Nov 12, 2014 4:24 AM

A look at forex trading scandal

The Associated Press

LONDON (AP) Trillions of dollars change hands every day in the global foreign-exchange markets. Major currencies like dollars, euros and yen are traded in a scantly regulated market dominated by a group of elite banks.

Regulators in the U.S., Britain and Switzerland are accusing several international banks of conspiring to manipulate the rates for exchanging currencies. They announced Wednesday a total of $3.4 billion in fines against Citibank, JPMorgan Chase, HSBC, Royal Bank of Scotland and UBS.


Regulators in the U.S. and Europe found that the banks had failed to adequately train and supervise foreign currency traders. As a result, traders were able to form groups that shared information and sought to manipulate the market.


The scandal could become even bigger than the one surrounding the rigging of the London interbank offered rate, or LIBOR, which resulted in billions in fines for the banks implicated. Experts say that because the forex probe goes to the integrity of the markets, rather than just a single rate, it could have greater repercussions.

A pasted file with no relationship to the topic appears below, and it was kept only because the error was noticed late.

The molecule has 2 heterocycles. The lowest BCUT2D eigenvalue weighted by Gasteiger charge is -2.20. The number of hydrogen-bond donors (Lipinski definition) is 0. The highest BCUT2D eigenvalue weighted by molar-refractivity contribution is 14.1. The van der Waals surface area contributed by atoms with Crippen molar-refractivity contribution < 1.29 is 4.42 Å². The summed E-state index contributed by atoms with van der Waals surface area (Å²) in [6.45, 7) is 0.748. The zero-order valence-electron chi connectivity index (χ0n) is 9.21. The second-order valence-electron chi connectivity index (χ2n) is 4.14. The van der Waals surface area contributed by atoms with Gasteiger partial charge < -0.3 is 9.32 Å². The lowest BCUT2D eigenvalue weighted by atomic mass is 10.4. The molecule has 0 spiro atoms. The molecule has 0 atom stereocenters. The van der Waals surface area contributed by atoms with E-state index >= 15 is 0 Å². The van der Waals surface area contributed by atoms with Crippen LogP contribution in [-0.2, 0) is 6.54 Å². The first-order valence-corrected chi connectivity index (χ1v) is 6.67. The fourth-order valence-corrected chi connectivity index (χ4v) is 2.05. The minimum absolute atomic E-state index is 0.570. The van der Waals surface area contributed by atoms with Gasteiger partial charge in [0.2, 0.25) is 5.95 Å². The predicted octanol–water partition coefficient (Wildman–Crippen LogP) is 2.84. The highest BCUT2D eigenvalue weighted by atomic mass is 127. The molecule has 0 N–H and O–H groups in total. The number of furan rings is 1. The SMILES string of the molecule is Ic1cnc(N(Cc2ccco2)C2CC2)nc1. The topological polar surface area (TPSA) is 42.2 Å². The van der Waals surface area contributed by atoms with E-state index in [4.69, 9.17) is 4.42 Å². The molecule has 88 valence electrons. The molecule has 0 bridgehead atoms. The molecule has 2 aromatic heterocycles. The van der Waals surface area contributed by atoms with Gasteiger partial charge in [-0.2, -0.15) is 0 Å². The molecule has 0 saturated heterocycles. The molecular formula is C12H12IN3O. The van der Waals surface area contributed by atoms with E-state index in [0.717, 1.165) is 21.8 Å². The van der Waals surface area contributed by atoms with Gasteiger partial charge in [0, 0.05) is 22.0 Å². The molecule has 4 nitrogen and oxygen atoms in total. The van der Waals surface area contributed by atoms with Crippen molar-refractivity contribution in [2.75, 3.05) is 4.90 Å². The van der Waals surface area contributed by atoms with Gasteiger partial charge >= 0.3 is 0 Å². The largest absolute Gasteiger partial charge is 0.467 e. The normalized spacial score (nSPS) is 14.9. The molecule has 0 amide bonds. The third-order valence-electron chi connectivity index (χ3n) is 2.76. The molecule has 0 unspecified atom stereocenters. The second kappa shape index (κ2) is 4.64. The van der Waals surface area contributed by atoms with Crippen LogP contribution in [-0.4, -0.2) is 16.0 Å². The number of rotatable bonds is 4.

Jeffrey Bergstrand, University of Notre Dame finance professor and former Federal Reserve economist, says it is possible the case will result in tougher regulations for the markets but that it would have to be coordinated internationally.

"We just lived through the Great Recession this was caused by financial abuse," he said. "It shows the banks are still not being responsible. It's like the lesson is still not being learned. This raises a legitimate question: are banks too big to manage. Are they too big to fail?"


The Swiss Financial Market Supervisory Authority, the U.S. Commodity Futures Trading Commission, and the U.K. Financial Conduct Authority levied the fines announced Wednesday.

The U.S. Department of Justice, the U.K. Serious Fraud Office, Swiss Competition Commission and the Hong Kong Monetary Authority are also investigating.

Citigroup Inc. cited a $600 million charge and JPMorgan Chase & Co. about $400 million. The three British also set aside millions.


Regulators found that the manipulation occurred between Jan. 1, 2008 and Oct. 15, 2013.

The scandal touched the Bank of England earlier this year, when it suspended an employee and launched a sweeping investigation that examined 15,000 emails, 21,000 Bloomberg and Reuters chat room records and 40 hours of telephone recordings.

Results of the Bank of England's investigation released Wednesday showed that the bank's chief foreign currency dealer was aware that bank traders were sharing information from at least May 16, 2008. From at least Nov. 28, 2012, he had concerns this could involve "collusive behavior," but failed to inform his superiors. This was "an error of judgment," but the chief dealer was not involved in any unlawful behavior, the investigation found.


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